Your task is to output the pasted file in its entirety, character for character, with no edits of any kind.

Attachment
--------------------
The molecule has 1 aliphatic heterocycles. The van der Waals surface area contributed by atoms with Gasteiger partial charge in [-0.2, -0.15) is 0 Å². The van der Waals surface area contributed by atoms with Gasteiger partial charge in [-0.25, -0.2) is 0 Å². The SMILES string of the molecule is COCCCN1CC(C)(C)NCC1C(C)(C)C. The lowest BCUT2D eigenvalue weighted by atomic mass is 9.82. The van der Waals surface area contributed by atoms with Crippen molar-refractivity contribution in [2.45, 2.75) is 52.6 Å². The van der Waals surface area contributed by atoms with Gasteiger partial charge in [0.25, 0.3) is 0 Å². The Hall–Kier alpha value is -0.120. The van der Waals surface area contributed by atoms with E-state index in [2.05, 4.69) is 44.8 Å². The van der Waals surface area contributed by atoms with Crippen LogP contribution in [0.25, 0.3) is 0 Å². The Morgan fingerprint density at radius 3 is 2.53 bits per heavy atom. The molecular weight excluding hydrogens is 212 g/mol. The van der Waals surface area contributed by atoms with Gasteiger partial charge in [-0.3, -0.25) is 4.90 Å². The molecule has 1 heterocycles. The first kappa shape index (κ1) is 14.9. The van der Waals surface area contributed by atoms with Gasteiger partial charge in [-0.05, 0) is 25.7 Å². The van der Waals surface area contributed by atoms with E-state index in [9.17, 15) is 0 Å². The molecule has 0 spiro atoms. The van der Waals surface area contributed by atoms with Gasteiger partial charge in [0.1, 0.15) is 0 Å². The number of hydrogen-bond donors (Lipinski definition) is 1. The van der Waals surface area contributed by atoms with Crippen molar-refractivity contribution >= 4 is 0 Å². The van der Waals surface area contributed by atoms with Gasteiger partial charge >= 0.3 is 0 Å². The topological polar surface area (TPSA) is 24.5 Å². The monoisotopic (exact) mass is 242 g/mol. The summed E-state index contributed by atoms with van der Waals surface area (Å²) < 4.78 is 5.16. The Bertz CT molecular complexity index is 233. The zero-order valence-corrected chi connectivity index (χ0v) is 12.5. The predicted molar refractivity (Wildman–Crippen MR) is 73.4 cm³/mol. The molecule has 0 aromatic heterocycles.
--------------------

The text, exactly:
The molecule has 1 aliphatic heterocycles. The van der Waals surface area contributed by atoms with Gasteiger partial charge in [-0.2, -0.15) is 0 Å². The van der Waals surface area contributed by atoms with Gasteiger partial charge in [-0.25, -0.2) is 0 Å². The SMILES string of the molecule is COCCCN1CC(C)(C)NCC1C(C)(C)C. The lowest BCUT2D eigenvalue weighted by atomic mass is 9.82. The van der Waals surface area contributed by atoms with Crippen molar-refractivity contribution in [2.45, 2.75) is 52.6 Å². The van der Waals surface area contributed by atoms with Gasteiger partial charge in [0.25, 0.3) is 0 Å². The Hall–Kier alpha value is -0.120. The van der Waals surface area contributed by atoms with E-state index in [2.05, 4.69) is 44.8 Å². The van der Waals surface area contributed by atoms with Crippen LogP contribution in [0.25, 0.3) is 0 Å². The Morgan fingerprint density at radius 3 is 2.53 bits per heavy atom. The molecular weight excluding hydrogens is 212 g/mol. The van der Waals surface area contributed by atoms with Gasteiger partial charge in [-0.3, -0.25) is 4.90 Å². The molecule has 1 heterocycles. The first kappa shape index (κ1) is 14.9. The van der Waals surface area contributed by atoms with Gasteiger partial charge in [-0.05, 0) is 25.7 Å². The van der Waals surface area contributed by atoms with E-state index in [9.17, 15) is 0 Å². The molecule has 0 spiro atoms. The van der Waals surface area contributed by atoms with Gasteiger partial charge in [0.1, 0.15) is 0 Å². The number of hydrogen-bond donors (Lipinski definition) is 1. The van der Waals surface area contributed by atoms with Crippen molar-refractivity contribution >= 4 is 0 Å². The van der Waals surface area contributed by atoms with Gasteiger partial charge >= 0.3 is 0 Å². The topological polar surface area (TPSA) is 24.5 Å². The monoisotopic (exact) mass is 242 g/mol. The summed E-state index contributed by atoms with van der Waals surface area (Å²) < 4.78 is 5.16. The Bertz CT molecular complexity index is 233. The zero-order valence-corrected chi connectivity index (χ0v) is 12.5. The predicted molar refractivity (Wildman–Crippen MR) is 73.4 cm³/mol. The molecule has 0 aromatic heterocycles.